add tag

Tags you are adding:

Music In Film

While filming Lifeboat in 1943, director Alfred Hitchcock reportedly criticized the possibility of an orchestral piece during the film. ‘They are lost in a lifeboat in the middle of the ocean,’ he allegedly stated, ‘so where, then, is the orchestra coming from?’ It is said that the composer, on hand at the time, retorted, ‘The same place the camera comes from, Mr. Hitchcock.’

Validity of this story aside, it can’t be denied that music in films has come a long way in the last 70 years. Once considered illogical by such influential filmmakers as Hitchcock, it has now become its own entity, an aspect of creation that can add to a film or detract significantly.

Adding music to a film isn’t simply a matter of choosing a piece and putting it into key scenes. A number of factors go into the selection, each designed to elicit different responses from viewers.

The most basic reasons for choosing a piece of music are to define the location and time period. Brass instruments and jazz may be indicative of New Orleans, while sitars put a viewer in mind of India. If a movie is intended to be historically accurate, it will utilize music popular or known at the time.

Another simple reason for a particular musical selection is to cause an audience association with a particular character, more commonly known as theme music. Likable characters will have heroic or light music, while villains will have darker themes. Subtleties in musical key, tempo, and instrument will all affect the way an audience responds to a character on a subconscious level. Some of the most famous and memorable film music is character themes, with the shark from Jaws and Darth Vader from Star Wars as two of the all-time most recognized themes (as seen in Photo 1).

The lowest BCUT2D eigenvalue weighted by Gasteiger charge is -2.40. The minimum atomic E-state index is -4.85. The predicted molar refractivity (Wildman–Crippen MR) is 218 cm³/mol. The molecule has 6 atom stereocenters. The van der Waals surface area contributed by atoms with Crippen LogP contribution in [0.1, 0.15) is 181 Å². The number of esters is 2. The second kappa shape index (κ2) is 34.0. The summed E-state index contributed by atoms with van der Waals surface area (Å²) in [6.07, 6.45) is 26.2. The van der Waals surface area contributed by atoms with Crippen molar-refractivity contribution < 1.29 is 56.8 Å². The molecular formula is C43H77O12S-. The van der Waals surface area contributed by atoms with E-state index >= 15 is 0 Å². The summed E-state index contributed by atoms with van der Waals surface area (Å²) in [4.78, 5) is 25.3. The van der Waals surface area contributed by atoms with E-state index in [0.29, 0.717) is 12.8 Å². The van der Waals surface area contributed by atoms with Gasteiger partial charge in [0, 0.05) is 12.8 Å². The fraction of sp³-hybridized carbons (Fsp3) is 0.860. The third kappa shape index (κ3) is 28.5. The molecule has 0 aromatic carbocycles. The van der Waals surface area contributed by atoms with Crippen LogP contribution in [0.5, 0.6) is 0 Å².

Playing to the action, also called underscoring, is used to highlight character actions. For example, in The Princess Bride, the character Inigo Montoya throws his body at a locked door in an attempt to break it down. Every time his body connects with the door, a cymbal and short burst of music accompany the action.

Playing to the drama is a more subtle use of music in film, as it does not necessarily line up with actions, nor stay with only one character. When playing to the drama, music is used to help set a mood and intensity to the scene with the specific goal of achieving a certain emotional response from the viewer. In action movies, such as Pirates of the Caribbean, louder, high-energy music is often utilized to enhance the adrenaline-pumping scenes.

In direct contrast to this is the notion of playing against the drama, creating what can be termed a post-modern break. When playing against the drama, music will be in direct contrast to the scene, with the effect that it may pull the viewer out of the scene to heighten the emotional effect in a different way. A terrific example of this comes in Lord of the Rings: The Two Towers, during the battle of Helms Deep.  

Amid the clashing of swords and grunts of war, the elf Haldir is slain. As he falls dying, he looks around, seeing the bodies of dead comrades as a high voice starts a slow ethereal song. This has the effect of increasing the sadness of Haldir’s own death by highlighting the deaths of others, and by extension, the horrors of war. The slow, mystical music is in direct contrast to the harsh quick pace of a battle, and adds another dimension to the scene. Playing against the drama is often done in short bursts to maximize its effectiveness and to increase engagement in the scene after it, and such is the case in Lord of the Rings as well. In the following scene, after tenderly laying Haldir down, the character Aragorn stands and resumes the fight. The music again becomes heroic and brash, illustrating Aragorn’s intent to avenge his friend and resuming music that plays to the drama (as seen in Photo 2).

Depending on the response a director wishes to elicit, there are numerous ways that music can be effectively manipulated to enhance a film.

Photo 1 © Andres Rueda,

Photo 2 ©